Study Shows Relationship Between Housing Instability, Food Insecurity
A retrospective study found food insecurity and housing instability are bidirectionally linked and must be addressed together to solve a problem that affected millions even before the COVID-19 pandemic pushed many Americans out of the workforce.
The study is published in the Journal of the Academy of Nutrition and Dietetics.
“Policymakers need to understand this connection so we can get families the help they need,” says Daphne Hernandez, PhD, corresponding author of the study and an associate professor at Cizik School of Nursing at The University of Texas Health Science Center at Houston. She’s also a Lee and Joseph Jamail Distinguished Professor in the School of Nursing. “Most of these families will continue to live their lives hungry and in unstable households if we do not act and do what we can to reduce the material hardship they are facing, especially during the current economic climate where the number of individuals or families experiencing food insecurity and housing instability is increasing.”
Food insecurity exists when a family can’t access enough food for all family members in the household to live healthful and active lives. Housing instability refers to the lack of security in a shelter due to the high cost of living, poor housing quality, frequent relocations, overcrowding, or homelessness. Both are forms of material hardship.
Although programs are in place to assist with both hunger and homelessness, researchers say programs aren’t currently designed to meet the needs in both housing instability and food insecurity at the same time. Currently, public policies address food insecurity and housing instability separately.
Using longitudinal data from the Fragile Families and Child Wellbeing study that included surveys from 2,368 families, researchers found that food-insecure families were predictive of experiencing housing instability over time, and vice versa.
“Previous research has found that families or individuals that experience food insecurity tend to experience other economic hardships, such as disconnected utilities owing to missed bill payments, which is one of the factors associated with housing instability,” Hernandez says.
In addition, researchers wrote that families who experienced both food insecurity and housing instability were more likely to be ethnic minorities and more socioeconomically disadvantaged compared with families who didn’t have these experiences.
Researchers hope these findings may assist in determining whether it might be beneficial to integrate policies and social services to reduce further material hardship experiences.
— Source: University of Texas Health Science Center at Houston
Cornell, Public School Collaborative Food Truck Helps Buffalo Families in Need
Buffalo Public Schools (BPS) recently unveiled a brand-new food truck. The “Farm to School to You” food truck—developed with input from Cornell Cooperative Extension (CCE)—will visit sites throughout Buffalo to bring free meals to families in need, regardless of whether they have children enrolled in the district.
“We want to provide an opportunity for families to help meet their budget needs,” says Bridget O’Brien-Wood, BPS foodservice director. “Seventy-six percent of our students qualify for a free meal, so we know families are facing big challenges right now. We are determined to get this farm-to-school food truck out on the road to offer our families a hot, nutritious lunch.”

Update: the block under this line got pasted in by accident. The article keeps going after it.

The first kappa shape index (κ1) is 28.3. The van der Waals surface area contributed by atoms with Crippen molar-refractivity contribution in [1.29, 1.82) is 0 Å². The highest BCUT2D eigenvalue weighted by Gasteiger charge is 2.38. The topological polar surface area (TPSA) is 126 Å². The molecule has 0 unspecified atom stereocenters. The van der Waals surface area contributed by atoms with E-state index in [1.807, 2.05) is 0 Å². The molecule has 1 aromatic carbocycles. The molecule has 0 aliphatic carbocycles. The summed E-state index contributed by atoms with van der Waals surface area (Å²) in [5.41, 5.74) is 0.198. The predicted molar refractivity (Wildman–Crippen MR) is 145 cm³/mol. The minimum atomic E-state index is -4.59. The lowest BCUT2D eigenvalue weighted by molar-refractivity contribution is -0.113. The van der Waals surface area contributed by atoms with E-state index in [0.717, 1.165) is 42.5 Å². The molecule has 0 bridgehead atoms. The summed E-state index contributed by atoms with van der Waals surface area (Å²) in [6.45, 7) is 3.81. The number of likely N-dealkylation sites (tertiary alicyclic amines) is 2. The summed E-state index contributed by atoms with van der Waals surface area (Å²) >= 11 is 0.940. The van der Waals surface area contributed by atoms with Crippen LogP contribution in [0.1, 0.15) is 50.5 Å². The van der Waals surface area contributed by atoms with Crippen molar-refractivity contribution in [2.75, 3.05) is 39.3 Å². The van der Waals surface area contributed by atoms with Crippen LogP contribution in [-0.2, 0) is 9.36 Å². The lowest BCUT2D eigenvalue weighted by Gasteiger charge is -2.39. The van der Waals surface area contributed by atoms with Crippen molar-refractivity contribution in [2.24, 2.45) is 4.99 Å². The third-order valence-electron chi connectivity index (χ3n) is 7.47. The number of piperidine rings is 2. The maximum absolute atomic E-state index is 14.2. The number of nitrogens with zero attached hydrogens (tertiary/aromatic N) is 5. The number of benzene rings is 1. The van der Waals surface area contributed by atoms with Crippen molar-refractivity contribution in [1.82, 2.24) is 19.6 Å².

BPS currently is offering online-only instruction due to the COVID-19 pandemic, but when students return to in-person instruction, the food truck will rotate through the district’s 16 high schools and its various child nutrition programs, including after-school and summer foodservice programs. BPS foodservice workers will serve hot lunches made with locally grown ingredients, and teachers and staff will provide educational opportunities linked to the district’s farm-to-school programming.
CCE’s Harvest New York agricultural economic development team has been helping to pave the way for the “Farm to School to You” food truck. Specialist Cheryl Thayer, MPA, and farm-to-institution coordinator Becky O’Connor, MPH, are heavily involved in the district’s farm-to-school program, and helped BPS conceptualize the project. Thayer and O’Connor worked with local farmers to procure fresh produce, dairy, and meat products for the entire BPS farm-to-school program.
“The Buffalo farm-to-school team saw the food truck as a literal and figurative vehicle to address persistent challenges in their farm-to-school program, which include forging a deeper connection to the classroom, providing a more effective means to engage the community, and offering a solution to expand the program beyond just the school lunch program,” Thayer says. “It also amplifies the district’s ability to use and purchase more locally grown and produced food.”
During the 2019–2020 school year, the Buffalo farm-to-school program spent more than $2 million—more than 40% of its lunch expenditures—on New York produce, juice, dairy, and beef products. Meals from the food truck include nachos, hot dogs, and rice bowls, which use beef raised by Empire State Farms and beans grown by Genesee Valley Bean Co. The tomatoes, lettuce, and bell peppers used in these menu items are from Eden Valley Growers, a vegetable cooperative in Eden, New York, and Groundwork Market Garden, an urban farm in Buffalo.
“The district’s commitment to support beginner and urban farmers is an important one,” Thayer says. “Those types of operations typically struggle to enter institutional markets because they can’t meet volume and distribution needs. Yet, they are located in the district’s backyard and are critically important members of our community food system.”
— Source: Cornell University